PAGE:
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兵庫医科大学医学会

My clinical training at Hyogo College of Medicine

Tegan Buckinghamさん(第3学年次)

Two weeks of acute care placement were completed in the Department of Emergency and Critical Care Medicine at Hyogo College of Medicine Hospital as a part of the year 3 compulsory requirements. It was such an excellent experience. I am very interested in the emergency field of medicine and have thought about becoming an ED physician prior to this placement. I think it is an interesting, fast paced job and work environment which always keep you on your feet although it can be stressful I think that it would suit my personality. I have also thought of other specialities I would like to pursue but after the completion of this placement, ED physician is my number one.
It was very interesting to see new patient presentations come through into the emergency bay, which I have never seen before. The 2 patients that were really interesting and new to me included a complete foot and ankle amputation and 3rd degree burns covering chest, arms and face. One minute we would be in ICU seeing patients who have had an idiopathic oesophageal rupture or purulent spondylitis and in the next we would see a paramedic running with someone’s foot in a bag. Surprisingly, this did not phase me at all even though I had not been exposed to something like this before, I was able to cope with it and see the acute management and investigations carried out on the patient. Another intriguing point was to see the differences between the health system procedures and the roles of various people for example a large team including ED physicians, interns, med students would all see each other patient together and discuss them upon arrival. Although they were long days, I thoroughly enjoyed myself during this placement. We had an assignment to do for this placement (2 written cases about 2 patients we have seen in the ED), every doctor especially Dr. Mambo and the interns were very willing to help us out with the information and understanding the patient’s condition as I have not heard of purulent spondylitis or an idiopathic oesophageal rupture before. After some help with Google translate we were able to obtain all the necessary information to write an exceptional report. I would also like to say that even though the doctors and interns were busy all of them went out of their way to help us which was really appreciated it. On one of our first days, Prof. Kotani took us to an emergency drill show at the airport, which was very interesting to see, and an opportunity we will probably not receive again.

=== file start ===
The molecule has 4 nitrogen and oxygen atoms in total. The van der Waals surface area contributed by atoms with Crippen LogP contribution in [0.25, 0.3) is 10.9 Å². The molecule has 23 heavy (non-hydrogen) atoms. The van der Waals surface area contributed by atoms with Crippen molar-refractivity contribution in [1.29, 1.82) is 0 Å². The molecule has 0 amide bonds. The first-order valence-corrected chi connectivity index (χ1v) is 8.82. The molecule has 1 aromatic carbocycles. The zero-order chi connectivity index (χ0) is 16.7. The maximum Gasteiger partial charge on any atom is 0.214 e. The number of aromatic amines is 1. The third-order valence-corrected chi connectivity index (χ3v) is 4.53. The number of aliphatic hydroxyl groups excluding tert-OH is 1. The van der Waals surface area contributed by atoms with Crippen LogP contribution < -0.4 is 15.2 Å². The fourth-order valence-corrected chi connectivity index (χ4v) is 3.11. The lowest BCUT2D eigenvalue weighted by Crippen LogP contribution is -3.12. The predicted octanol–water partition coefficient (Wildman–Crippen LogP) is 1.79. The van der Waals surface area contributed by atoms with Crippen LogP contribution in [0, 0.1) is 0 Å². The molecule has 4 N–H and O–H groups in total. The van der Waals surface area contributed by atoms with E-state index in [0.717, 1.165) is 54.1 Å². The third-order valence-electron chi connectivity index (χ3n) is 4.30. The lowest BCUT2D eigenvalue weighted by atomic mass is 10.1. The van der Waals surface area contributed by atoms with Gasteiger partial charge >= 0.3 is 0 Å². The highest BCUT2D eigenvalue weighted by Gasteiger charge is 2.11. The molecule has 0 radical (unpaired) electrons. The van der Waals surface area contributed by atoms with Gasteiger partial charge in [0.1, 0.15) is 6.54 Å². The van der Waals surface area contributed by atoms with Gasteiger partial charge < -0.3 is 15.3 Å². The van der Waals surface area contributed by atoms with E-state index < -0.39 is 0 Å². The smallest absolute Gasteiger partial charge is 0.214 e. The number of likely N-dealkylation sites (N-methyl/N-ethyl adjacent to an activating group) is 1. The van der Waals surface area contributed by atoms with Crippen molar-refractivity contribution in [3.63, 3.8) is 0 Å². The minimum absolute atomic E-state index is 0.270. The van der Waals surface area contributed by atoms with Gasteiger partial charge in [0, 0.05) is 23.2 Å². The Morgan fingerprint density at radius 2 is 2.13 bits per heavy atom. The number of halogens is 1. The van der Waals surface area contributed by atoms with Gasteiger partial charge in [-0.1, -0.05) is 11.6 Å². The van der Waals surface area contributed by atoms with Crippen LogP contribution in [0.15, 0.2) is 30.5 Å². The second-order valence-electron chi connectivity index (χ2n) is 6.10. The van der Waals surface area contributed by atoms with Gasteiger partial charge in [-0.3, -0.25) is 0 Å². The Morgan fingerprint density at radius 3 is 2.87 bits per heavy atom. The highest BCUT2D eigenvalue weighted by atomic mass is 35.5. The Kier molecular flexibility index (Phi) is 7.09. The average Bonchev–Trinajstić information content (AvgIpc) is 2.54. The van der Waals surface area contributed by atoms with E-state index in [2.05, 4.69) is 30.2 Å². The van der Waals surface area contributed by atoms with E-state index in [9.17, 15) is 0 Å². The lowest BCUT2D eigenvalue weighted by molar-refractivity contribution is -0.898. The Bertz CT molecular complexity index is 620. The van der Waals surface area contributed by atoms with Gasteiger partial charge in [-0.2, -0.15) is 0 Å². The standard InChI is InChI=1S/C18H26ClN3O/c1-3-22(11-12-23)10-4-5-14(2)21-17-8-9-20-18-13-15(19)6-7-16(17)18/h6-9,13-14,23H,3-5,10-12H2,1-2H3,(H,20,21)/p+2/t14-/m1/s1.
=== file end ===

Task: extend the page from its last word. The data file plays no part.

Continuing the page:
It was a great opportunity to be able to meet Japanese medical students as we can bond on many things and had some fantastic times. We compared our courses and although they are both six years it was obvious they were very different. For example we start our placement and clinical skills such as cardiac examinations, suturing and cannulation in our first and second years and in fourth year we are in the hospital. Our course content is also quite different in the way that we would never be expected to hand draw out histological slides taking over 6 hours on average. Among the highlights of spending time with the medical students was definitely attending their kendo class and badminton practice. Kendo for me was very scary at the start because I have never really seen it before and everyone was so good, but with a lot of help from Yoshi, I really enjoyed myself. When I first arrived at badminton practice, I could not hit one ball as I am used to playing tennis, which was really embarrassing, but after a while and with everyone being so welcoming I had a great time. We have made some great friends and we are hoping that they will be able to visit us on placement.
The accommodation was very nice and a perfect location. It was amazing and beyond generous that the accommodation was provided and free for us, along with food, restaurant voucher and scholarship money. We would have never expected all this and are very appreciative of such generosity. It was an experience to be able to stay in a Japanese house, practice customs such as wearing house slippers and eat Japanese food, which I love!
I will definitely be recommending this placement to other medical students as it was such an outstanding opportunity that really shouldn’t be missed. Michael and I will be trying our best to form a formal partnership between our university and yours, as we would love to have Japanese medical students come to Townsville.

研修中の様子

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